Composer/keyboardist/producer Elodie Lauten creates operas, music for dance and theatre, orchestral, chamber and instrumental music. Not a household name, she is however widely recognized by historians as a leading figure of post-minimalism and a force on the new music scene, with 20 releases on a number of labels.

Her opera Waking in New York, Portrait of Allen Ginsberg was presented by the New York City Opera (2004 VOX and Friends) in May 2004, after being released on 4Tay, following three well-received productions. OrfReo, a new opera for Baroque ensemble was premiered at Merkin Hall by the Queen's Chamber Band, whose New Music Alive CD (released on Capstone in 2004) includes Lauten's The Architect. The Orfreo CD was released in December 2004 on Studio 21. In September 2004 Lauten was composer-in-residence at Hope College, MI. Lauten's Symphony 2001, was premiered in February 2003 by the SEM Orchestra in New York. In 1999, Lauten's Deus ex Machina Cycle for voices and Baroque ensemble (4Tay) received strong critical acclaim in the US and Europe. Lauten's Variations On The Orange Cycle (Lovely Music, 1998) was included in Chamber Music America's list of 100 best works of the 20th century.

Born in Paris, France, she was classically trained as a pianist since age 7. She received a Master's in composition from New York University where she studied Western composition with Dinu Ghezzo and Indian classical music with Ahkmal Parwez. Daughter of jazz pianist/drummer Errol Parker, she is also a fluent improviser. She became an American citizen in 1984 and has lived in New York since the early seventies

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Friday, August 31, 2007
C versus C

In the beginning, I never thought of myself as a ‘C’ (composer) but rather as a ‘double M’ (music maker ) which was at the same time, more inclusive of non-traditional processes and sufficiently low-key. It’s not until Greg Sandow called me a composer in a Village Voice review in 1983 that I began to realize that maybe after all I was a composer, if he said so. Along with this approach, for many years, the idea of a having a real ‘C’ (career) did not seem a possibility. Even now, strangely enough, I feel compelled to shield my ‘Composing’ from my ‘Career’.

Let’s just for a moment suppose that over-focusing on one’s career creates a distortion of perspective, similar to what happens to pianists who play in lounges or dance classes too long and somehow lose their own musical pulse, or film music writers who are so used to making music that’s a backdrop to action that they lose the ability to create music for its own sake. I never had the opportunity to become a film composer (although I may have been happier doing just that), but such reverse opportunities (like the break-up of my rock band) are in retrospect the best things that happened to me, from a strictly creative standpoint, as I am now practiced at creating my own thread without leaning on images or people.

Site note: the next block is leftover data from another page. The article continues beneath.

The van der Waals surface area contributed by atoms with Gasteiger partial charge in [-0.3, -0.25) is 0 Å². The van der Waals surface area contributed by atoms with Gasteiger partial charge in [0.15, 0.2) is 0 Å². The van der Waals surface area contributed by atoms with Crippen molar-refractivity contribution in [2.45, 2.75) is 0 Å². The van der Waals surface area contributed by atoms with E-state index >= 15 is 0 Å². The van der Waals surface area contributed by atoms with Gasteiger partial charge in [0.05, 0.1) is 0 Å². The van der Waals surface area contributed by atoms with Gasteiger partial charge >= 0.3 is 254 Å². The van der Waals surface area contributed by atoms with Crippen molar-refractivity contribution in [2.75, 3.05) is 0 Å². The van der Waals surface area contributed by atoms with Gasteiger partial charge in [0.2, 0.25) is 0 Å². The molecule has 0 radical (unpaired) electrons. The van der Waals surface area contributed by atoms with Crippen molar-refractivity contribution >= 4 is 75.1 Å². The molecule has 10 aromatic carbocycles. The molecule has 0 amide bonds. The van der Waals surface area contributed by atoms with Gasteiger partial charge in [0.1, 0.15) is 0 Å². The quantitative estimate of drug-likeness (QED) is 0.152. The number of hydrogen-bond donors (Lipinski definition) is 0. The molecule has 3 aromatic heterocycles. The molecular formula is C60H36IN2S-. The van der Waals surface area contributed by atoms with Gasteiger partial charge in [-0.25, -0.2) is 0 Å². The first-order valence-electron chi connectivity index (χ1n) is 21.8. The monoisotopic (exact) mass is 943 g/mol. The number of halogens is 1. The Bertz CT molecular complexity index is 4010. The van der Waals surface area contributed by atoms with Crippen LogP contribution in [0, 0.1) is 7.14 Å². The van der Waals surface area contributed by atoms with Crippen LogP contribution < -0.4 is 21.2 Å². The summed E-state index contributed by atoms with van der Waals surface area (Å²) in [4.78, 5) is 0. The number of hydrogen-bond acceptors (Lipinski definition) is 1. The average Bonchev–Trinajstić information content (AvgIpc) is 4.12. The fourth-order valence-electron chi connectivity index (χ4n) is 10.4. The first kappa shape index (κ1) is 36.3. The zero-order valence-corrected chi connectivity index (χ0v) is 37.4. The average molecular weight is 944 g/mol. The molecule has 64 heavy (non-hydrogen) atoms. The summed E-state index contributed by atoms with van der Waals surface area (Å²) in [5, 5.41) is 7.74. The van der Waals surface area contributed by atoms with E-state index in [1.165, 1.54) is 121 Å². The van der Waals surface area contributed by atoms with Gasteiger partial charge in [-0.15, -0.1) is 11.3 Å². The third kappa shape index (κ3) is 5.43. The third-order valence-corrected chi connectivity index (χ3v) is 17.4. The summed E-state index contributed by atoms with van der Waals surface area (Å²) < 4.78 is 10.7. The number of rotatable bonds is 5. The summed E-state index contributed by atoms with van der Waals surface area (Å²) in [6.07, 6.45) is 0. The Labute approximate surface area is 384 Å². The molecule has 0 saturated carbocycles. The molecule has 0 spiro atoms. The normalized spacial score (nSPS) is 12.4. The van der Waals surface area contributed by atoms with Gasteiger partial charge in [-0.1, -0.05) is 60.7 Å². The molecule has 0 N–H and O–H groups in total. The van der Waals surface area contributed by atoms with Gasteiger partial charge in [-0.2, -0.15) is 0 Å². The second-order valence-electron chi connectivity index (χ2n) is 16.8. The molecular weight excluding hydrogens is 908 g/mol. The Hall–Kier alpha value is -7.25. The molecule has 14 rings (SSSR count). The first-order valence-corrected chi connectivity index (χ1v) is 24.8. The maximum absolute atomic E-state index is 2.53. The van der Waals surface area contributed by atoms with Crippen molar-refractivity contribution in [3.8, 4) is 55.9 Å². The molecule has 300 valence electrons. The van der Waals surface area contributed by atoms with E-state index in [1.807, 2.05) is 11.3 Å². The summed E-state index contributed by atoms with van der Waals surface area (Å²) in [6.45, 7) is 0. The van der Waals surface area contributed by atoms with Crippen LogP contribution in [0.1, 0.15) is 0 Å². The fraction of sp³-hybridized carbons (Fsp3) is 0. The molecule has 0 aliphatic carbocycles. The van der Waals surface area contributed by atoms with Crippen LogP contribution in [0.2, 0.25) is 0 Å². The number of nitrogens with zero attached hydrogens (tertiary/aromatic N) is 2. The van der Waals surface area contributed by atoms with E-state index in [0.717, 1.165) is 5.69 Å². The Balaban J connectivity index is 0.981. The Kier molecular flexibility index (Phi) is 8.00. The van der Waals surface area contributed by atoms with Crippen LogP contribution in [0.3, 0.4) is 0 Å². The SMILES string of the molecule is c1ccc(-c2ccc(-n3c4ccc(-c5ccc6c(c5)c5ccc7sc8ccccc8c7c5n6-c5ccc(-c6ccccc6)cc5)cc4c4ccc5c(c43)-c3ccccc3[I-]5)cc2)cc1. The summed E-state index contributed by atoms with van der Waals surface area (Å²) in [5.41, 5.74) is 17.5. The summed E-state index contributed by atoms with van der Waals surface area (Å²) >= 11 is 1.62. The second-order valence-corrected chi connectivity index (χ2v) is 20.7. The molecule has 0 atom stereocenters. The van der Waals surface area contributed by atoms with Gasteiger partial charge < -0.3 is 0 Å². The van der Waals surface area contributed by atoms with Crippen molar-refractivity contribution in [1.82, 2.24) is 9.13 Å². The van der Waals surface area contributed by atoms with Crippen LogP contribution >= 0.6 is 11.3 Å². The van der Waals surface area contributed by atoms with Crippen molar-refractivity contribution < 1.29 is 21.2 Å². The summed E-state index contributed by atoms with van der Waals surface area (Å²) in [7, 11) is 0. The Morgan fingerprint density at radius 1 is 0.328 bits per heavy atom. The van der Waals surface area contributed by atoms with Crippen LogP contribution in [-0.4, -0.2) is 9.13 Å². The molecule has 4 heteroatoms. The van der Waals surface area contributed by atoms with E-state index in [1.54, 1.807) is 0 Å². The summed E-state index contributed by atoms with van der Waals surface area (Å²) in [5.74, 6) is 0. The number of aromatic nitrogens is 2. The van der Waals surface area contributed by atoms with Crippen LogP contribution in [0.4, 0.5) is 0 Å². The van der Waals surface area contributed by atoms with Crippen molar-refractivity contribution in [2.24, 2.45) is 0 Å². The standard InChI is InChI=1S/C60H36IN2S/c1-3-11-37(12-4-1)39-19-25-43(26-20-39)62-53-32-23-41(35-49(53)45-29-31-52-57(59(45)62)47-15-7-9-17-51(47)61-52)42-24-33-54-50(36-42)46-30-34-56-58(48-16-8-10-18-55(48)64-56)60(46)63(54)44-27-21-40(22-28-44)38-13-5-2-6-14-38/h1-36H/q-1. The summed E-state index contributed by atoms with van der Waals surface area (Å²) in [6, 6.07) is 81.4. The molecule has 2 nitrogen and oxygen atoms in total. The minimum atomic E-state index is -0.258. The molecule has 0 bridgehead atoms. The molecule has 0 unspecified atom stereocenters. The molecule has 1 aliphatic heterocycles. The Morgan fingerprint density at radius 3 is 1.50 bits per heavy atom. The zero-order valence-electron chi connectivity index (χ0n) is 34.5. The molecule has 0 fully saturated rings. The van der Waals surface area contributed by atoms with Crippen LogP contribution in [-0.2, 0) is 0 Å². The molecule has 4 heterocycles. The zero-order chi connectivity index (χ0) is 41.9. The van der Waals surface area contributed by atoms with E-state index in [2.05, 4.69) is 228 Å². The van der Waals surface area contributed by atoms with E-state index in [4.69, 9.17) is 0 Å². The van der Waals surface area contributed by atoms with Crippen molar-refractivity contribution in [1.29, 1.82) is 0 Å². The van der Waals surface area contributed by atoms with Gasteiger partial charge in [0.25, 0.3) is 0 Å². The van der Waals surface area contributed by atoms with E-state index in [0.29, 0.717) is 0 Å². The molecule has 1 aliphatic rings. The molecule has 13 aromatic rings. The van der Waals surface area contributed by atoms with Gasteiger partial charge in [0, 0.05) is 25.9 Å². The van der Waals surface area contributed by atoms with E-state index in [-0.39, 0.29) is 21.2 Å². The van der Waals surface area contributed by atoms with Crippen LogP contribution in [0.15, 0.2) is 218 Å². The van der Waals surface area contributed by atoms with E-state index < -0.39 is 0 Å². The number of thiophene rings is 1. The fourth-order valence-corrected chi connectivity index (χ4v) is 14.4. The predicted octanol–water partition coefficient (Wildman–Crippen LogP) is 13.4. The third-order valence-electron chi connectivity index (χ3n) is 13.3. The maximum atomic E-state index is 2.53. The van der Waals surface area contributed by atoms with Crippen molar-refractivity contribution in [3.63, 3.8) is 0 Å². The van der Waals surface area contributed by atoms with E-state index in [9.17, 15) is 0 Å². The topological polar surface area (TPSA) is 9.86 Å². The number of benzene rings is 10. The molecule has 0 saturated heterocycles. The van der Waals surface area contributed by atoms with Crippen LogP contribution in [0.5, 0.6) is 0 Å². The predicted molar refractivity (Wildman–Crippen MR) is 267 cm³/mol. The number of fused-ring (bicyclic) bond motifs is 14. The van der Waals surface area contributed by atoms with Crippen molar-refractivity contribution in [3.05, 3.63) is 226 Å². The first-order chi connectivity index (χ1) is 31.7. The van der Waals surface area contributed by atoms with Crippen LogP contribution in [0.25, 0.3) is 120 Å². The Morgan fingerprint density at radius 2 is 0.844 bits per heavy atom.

I identify the tensions between career and composing in terms of orientation and allocation. I don’t really like to have an ‘orientation’ such as a goal, even a Commission - C vs C again, unless it is unavoidable, like “an offer one cannot refuse”, and when I do, the challenge is to integrate the commission goal with my own composition goals at the time. But it’s all really difficult and fragile at a certain level. The commission can be a total creative disruption and sometimes an impossibility – luckily commissions are not difficult to avoid...

When writing music, one may think about certain performers, voices, instruments, certain moods and moments, some experiential transference. I may compose from the ambient sounds that I hear in my room or outside, from potential cyclic synchronicities with natural phenomena, from spiritual realms discovered while cleaning under the kitchen sink or in the essence of a cup of tea, from carefully laid out hierarchies and correspondences, or simply from direct playing, but essentially it is the weaving of a new fabric of sounds that gets hold of me and I’ll be immersed in it for whatever time it takes to complete the work – in some cases, several years. The first thread is at once the easiest and the most difficult, torn out of spontaneity, to be later assessed and possibly discarded, trimmed or left unchanged.

In addition, there is an obvious career-versus-composing opposition in terms of time allocation. Career calls for social interaction, composing calls for introspection and to some extent, isolation. As much as I love to spend time with people (and love pleasing them)I find my mind so filled with people-related thoughts - and their problems - that distract me from my composing purpose. My approach to this dilemma is to alternate the periods of creation of new work and periods of presentation of the work. During the creative periods, I may do very little ‘business’ and see very few people (my friends know this) even though it holds me back later on (where have all the gigs gone while I was busy composing?…) but I still haven’t found any other way to function.